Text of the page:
A key problem in developing social marketing strategies to target a potential pandemic influenza is the lack of knowledge (about the disease itself and about the target audiences’ likely responses) combined with limited potential to learn from what has been done before. The world has not experienced a pandemic influenza of significant severity since the Spanish flu in 1918, in which an estimated 20 to 50 million people died. While there were a large number of deaths from the H1N1 pandemic, this was not on the same scale as the 1918 pandemic; using data from the 1918 pandemic researchers estimated that an outbreak today would result in the deaths of between 51 - 81 million people, the vast majority being from developing countries [10]. It has also been suggested that incidence and mortality would be particularly high among young people; for example, a study of influenza-like illness among youth camp participants found that of the 136 contacts in the 41 households with an index case the odds ratio for secondary infection among children compared to adults was 3.1 [11].

It is also essential to note that the 1918 pandemic occurred in a fundamentally different social, political and technological world to that which we live in today. For example, with international travel the virus could literally be spread throughout the world within days or at the most weeks. For example, a study of infection rates among passengers seated near symptomatic passengers during the 2009 H1N1 pandemic found a small but definite risk of transmission during commercial air travel, with two of the 57 passengers seated within two rows of the infected individuals developing confirmed infections [12].

In addition, communication regarding the 1918 pandemic was extremely limited during the early phase of the pandemic, in part, because there was an attempt to protect the existing tourist trade. A pandemic occurring today would be known throughout the world in a matter of hours via the traditional electronic media channels. Uncontrolled communication via the internet would almost certainly exasperate any attempts to control what is being said about an outbreak. And, since 1918 the percent of the population residing in cities in both developing and developed countries has increased significantly making social distancing strategies much less likely to be effective (these strategies appear to have been quite effective during the 1918 epidemic).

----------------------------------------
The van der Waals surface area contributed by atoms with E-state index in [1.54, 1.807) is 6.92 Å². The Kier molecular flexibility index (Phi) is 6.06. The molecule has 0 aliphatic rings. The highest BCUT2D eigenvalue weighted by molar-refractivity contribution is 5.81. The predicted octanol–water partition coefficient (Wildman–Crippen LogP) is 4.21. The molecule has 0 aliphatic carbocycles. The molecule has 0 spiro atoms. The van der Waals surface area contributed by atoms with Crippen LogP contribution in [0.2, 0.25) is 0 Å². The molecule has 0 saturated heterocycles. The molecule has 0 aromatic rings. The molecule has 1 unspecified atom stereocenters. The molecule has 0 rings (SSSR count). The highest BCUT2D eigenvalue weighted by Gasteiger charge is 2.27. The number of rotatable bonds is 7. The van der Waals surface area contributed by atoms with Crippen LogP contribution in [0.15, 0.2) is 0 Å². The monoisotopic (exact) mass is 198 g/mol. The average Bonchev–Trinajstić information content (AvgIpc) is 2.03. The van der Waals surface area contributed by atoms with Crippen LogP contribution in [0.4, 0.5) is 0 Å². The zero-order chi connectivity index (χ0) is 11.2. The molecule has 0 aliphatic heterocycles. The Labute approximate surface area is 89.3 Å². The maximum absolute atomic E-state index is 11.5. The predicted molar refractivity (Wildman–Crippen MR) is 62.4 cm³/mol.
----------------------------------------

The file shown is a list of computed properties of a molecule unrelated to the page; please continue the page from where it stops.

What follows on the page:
However, tackling this global challenge can be facilitated by international collaboration and learning from the prior experiences of social marketers worldwide in tackling smaller-scale epidemics, such as severe acute respiratory syndrome (SARS). During, and immediately following, the SARS epidemic a number of studies were conducted in both Asia [13-16] and Canada [17]. Across the studies, adoption of precautionary measures was generally found to be associated with: having the outbreak occur in an area geographically close to where the person lived or worked; having moderate to high levels of anxiety; having a higher perceived likelihood of contracting SARS; having previous contact with a SARS case; being female; being older; having a higher level of education; having high self-efficacy for performing protective behaviours; and having favorable attitudes towards SARS prevention measures.

2.2. Start with Target Markets That Are (Most) Ready for Action

Kotler and colleagues suggest that campaigns are more likely to be successful if they start with market segments most ready for action, that is those that: have a desire or need to adopt the behavior; have adequate knowledge of the benefits of the behavior; believe they can perform the behavior and will benefit from it; and are currently engaged in the behavior even if at an insufficient level.